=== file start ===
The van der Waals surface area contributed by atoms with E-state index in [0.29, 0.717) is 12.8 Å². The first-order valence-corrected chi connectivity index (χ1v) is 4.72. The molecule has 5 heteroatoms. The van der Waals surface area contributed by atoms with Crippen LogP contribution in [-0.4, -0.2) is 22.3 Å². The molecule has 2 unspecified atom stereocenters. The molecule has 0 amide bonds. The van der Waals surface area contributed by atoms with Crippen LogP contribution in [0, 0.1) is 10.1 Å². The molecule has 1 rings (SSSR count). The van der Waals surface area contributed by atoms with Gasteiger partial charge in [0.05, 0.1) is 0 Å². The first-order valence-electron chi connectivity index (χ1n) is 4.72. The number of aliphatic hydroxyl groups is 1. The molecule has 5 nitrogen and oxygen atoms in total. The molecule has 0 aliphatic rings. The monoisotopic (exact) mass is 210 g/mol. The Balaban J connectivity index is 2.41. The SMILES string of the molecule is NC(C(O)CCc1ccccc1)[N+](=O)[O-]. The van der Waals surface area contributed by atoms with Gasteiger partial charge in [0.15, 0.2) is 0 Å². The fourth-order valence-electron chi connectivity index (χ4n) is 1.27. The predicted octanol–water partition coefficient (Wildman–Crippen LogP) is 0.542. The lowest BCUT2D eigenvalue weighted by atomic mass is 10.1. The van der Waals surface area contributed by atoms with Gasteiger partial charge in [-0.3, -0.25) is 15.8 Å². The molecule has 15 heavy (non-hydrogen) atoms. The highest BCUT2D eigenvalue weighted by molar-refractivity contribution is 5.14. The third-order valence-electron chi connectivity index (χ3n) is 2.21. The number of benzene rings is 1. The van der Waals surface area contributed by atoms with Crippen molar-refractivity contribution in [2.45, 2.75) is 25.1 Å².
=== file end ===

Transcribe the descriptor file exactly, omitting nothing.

The van der Waals surface area contributed by atoms with E-state index in [0.29, 0.717) is 12.8 Å². The first-order valence-corrected chi connectivity index (χ1v) is 4.72. The molecule has 5 heteroatoms. The van der Waals surface area contributed by atoms with Crippen LogP contribution in [-0.4, -0.2) is 22.3 Å². The molecule has 2 unspecified atom stereocenters. The molecule has 0 amide bonds. The van der Waals surface area contributed by atoms with Crippen LogP contribution in [0, 0.1) is 10.1 Å². The molecule has 1 rings (SSSR count). The van der Waals surface area contributed by atoms with Gasteiger partial charge in [0.05, 0.1) is 0 Å². The first-order valence-electron chi connectivity index (χ1n) is 4.72. The number of aliphatic hydroxyl groups is 1. The molecule has 5 nitrogen and oxygen atoms in total. The molecule has 0 aliphatic rings. The monoisotopic (exact) mass is 210 g/mol. The Balaban J connectivity index is 2.41. The SMILES string of the molecule is NC(C(O)CCc1ccccc1)[N+](=O)[O-]. The van der Waals surface area contributed by atoms with Gasteiger partial charge in [0.15, 0.2) is 0 Å². The fourth-order valence-electron chi connectivity index (χ4n) is 1.27. The predicted octanol–water partition coefficient (Wildman–Crippen LogP) is 0.542. The lowest BCUT2D eigenvalue weighted by atomic mass is 10.1. The van der Waals surface area contributed by atoms with Gasteiger partial charge in [-0.3, -0.25) is 15.8 Å². The molecule has 15 heavy (non-hydrogen) atoms. The highest BCUT2D eigenvalue weighted by molar-refractivity contribution is 5.14. The third-order valence-electron chi connectivity index (χ3n) is 2.21. The number of benzene rings is 1. The van der Waals surface area contributed by atoms with Crippen molar-refractivity contribution in [2.45, 2.75) is 25.1 Å².